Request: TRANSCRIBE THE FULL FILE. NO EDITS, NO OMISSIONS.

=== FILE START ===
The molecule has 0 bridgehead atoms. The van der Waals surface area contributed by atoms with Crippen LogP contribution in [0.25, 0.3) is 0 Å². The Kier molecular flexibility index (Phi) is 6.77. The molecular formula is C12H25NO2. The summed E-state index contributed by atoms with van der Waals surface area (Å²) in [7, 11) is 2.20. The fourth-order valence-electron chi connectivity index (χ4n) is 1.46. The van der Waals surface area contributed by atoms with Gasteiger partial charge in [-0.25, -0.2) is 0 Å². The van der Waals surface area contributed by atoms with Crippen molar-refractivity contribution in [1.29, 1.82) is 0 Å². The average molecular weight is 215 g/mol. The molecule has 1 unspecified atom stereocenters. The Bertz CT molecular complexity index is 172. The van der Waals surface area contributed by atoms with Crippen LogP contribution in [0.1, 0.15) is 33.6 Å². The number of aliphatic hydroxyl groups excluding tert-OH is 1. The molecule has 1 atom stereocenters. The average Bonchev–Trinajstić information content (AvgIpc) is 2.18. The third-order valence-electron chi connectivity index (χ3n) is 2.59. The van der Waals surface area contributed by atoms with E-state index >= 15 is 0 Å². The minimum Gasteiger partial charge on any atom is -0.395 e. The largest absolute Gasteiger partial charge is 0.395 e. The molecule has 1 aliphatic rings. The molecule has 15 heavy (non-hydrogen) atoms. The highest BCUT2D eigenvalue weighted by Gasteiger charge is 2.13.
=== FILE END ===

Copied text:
The molecule has 0 bridgehead atoms. The van der Waals surface area contributed by atoms with Crippen LogP contribution in [0.25, 0.3) is 0 Å². The Kier molecular flexibility index (Phi) is 6.77. The molecular formula is C12H25NO2. The summed E-state index contributed by atoms with van der Waals surface area (Å²) in [7, 11) is 2.20. The fourth-order valence-electron chi connectivity index (χ4n) is 1.46. The van der Waals surface area contributed by atoms with Gasteiger partial charge in [-0.25, -0.2) is 0 Å². The van der Waals surface area contributed by atoms with Crippen molar-refractivity contribution in [1.29, 1.82) is 0 Å². The average molecular weight is 215 g/mol. The molecule has 1 unspecified atom stereocenters. The Bertz CT molecular complexity index is 172. The van der Waals surface area contributed by atoms with Crippen LogP contribution in [0.1, 0.15) is 33.6 Å². The number of aliphatic hydroxyl groups excluding tert-OH is 1. The molecule has 1 atom stereocenters. The average Bonchev–Trinajstić information content (AvgIpc) is 2.18. The third-order valence-electron chi connectivity index (χ3n) is 2.59. The van der Waals surface area contributed by atoms with E-state index >= 15 is 0 Å². The minimum Gasteiger partial charge on any atom is -0.395 e. The largest absolute Gasteiger partial charge is 0.395 e. The molecule has 1 aliphatic rings. The molecule has 15 heavy (non-hydrogen) atoms. The highest BCUT2D eigenvalue weighted by Gasteiger charge is 2.13.